-Julia Burdy, CRK Training Community Manager

  24. When I was getting back into riding about 12 years ago, I leased our first horse to see if it would be a good fit and to get back into the groove of taking care of horses. It is a huge responsibility, and I am glad to say it was a good fit and we still have that beautiful horse! Leasing was a great way to go for me!

  25. I had a part-lease on a trained horse many years ago when my own young horse was in training. I don’t remember the exact terms but I think leasing before buying is a wise decision so that you can learn about the responsibility of caring for a horse without the full responsibility of the horse. I have owned 2-3 horses for many years, currently I have two and as I get older am not planning on owning any more horses. Were something to happen to the two I have now and I wanted to continue with horses I think I would try to lease again.

  26. These are all good comments. I’m considering leasing a part draft horse from my stable. I’m thinking of starting on a month-to-month basis. I want to have some consistency riding just one horse & getting him used to working with me. My responsibilities would include tacking, grooming and grazing the horse in question, along with a couple of 45-minute rides while an instructor is on the premises. Lessons would be an extra charge.

    Someone asked if there are any good sites for leasing agreements. I’d like to see those sites, too.

    1. Hi Michele, those terms sound pretty reasonable! As far as leasing agreements your stable might have their own that they use but definitely do some reading online about what should be included in an agreement for both parties so you are educated on what to expect.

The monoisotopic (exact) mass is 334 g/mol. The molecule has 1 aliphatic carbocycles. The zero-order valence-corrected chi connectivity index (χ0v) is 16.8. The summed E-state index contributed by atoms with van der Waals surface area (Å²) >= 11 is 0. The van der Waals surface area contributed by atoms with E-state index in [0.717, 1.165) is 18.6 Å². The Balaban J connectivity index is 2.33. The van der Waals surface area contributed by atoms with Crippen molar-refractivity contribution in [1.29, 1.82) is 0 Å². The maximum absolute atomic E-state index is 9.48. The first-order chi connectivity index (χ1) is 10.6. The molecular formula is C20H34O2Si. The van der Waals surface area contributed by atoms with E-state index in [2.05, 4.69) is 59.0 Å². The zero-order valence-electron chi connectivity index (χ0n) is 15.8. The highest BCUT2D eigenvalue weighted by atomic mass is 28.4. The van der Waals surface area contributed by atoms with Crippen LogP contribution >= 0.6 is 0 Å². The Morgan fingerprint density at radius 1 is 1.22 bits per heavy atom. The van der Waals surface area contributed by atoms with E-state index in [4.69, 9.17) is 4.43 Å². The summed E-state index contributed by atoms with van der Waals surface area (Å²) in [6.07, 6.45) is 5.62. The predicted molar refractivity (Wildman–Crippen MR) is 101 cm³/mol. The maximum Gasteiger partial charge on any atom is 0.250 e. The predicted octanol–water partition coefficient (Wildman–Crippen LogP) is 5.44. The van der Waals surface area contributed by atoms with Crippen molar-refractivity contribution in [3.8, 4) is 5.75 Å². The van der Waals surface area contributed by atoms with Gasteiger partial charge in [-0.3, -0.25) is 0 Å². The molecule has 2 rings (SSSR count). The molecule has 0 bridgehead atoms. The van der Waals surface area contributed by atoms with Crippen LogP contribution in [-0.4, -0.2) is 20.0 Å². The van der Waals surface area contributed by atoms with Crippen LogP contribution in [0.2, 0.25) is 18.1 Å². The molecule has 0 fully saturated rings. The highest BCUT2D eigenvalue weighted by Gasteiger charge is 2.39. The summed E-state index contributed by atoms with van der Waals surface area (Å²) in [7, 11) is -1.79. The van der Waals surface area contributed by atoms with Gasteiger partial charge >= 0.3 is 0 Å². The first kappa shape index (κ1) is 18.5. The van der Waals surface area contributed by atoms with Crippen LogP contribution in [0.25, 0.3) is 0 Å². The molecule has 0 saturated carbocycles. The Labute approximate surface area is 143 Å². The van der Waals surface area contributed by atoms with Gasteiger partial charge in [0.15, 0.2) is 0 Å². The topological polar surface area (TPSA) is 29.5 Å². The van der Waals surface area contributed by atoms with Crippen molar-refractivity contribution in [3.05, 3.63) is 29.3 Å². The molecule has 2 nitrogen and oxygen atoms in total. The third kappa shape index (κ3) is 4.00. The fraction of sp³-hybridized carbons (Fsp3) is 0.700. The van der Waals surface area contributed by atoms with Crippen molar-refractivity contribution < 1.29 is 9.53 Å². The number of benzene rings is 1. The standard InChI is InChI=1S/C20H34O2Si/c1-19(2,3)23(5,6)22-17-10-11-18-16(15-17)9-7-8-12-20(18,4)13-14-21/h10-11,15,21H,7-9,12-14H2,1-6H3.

-Julia Burdy, CRK Training Community Manager

      1. There are other horses I could lease, but so far, I’m most comfortable riding the draft gelding, even if he’s a bit slow. My instructor and the barn manager think we’d be a good fit for each other.

        Thank you for the advice. I even learned more from someone who equi-leases from one of the instructors. She told me she’s responsible for vet bills if the horse is hurt while she’s riding during non-lesson time and she’s also responsible if such things as stirrup leathers breaking. Fortunately, I have my own Western saddle as well as a halter and lead.

  27. I lease a darling little paint named Mocha. It is a half lease situation, and I am very happy with the arrangement. My instructor has the other half of the lease to use Mocha as a lesson horse. This enables me to ride Mocha as the sole rider whenever I wish, except when she is being used as a lesson horse by my instructor (which is only twice a week, with two students who are mainly at the walk-trot level at this time, so Mocha has it fairly easy in that regard). I take my own lessons on Mocha three times a week, and then ride her outside of that/spend time with her on average of an additional 1-2 days a week. My lease is $175/month which amounts to 1/2 her board, and I’m additionally responsible for her farrier and worming services; my instructor and I split the cost of OTC medications and supplements, and any elective veterinary costs, such as chiropractic care. Food and major and preventive veterinary care is the responsibility of Mocha’s owner. The half lease has been a great way to have a horse without all the up front responsibility, and with this experience, I am hoping to be able to buy Mocha sometime in the New Year.

  28. Hi. I own a horse and just thought of an idea for you Callie, is maybe the other side of this topic- what are some pros and cons to leasing MY horse out? ( I have only slightly thought of leasing mine out- if it would be beneficial to my mare and myself)
    Happy Horse Fun!
    Amanda

    1. Wonderful question Amanda, I will definitely add this to our list of potential video topics 🙂

      -Julia Burdy, CRK Training Community Manager

    2. When you find the right person it is a win/win/win for owner, rider and horse. There are so many horses that need regular attention and purpose. I think we can inspire each other and learn from one another. I think leasing and part-leasing is a very good option.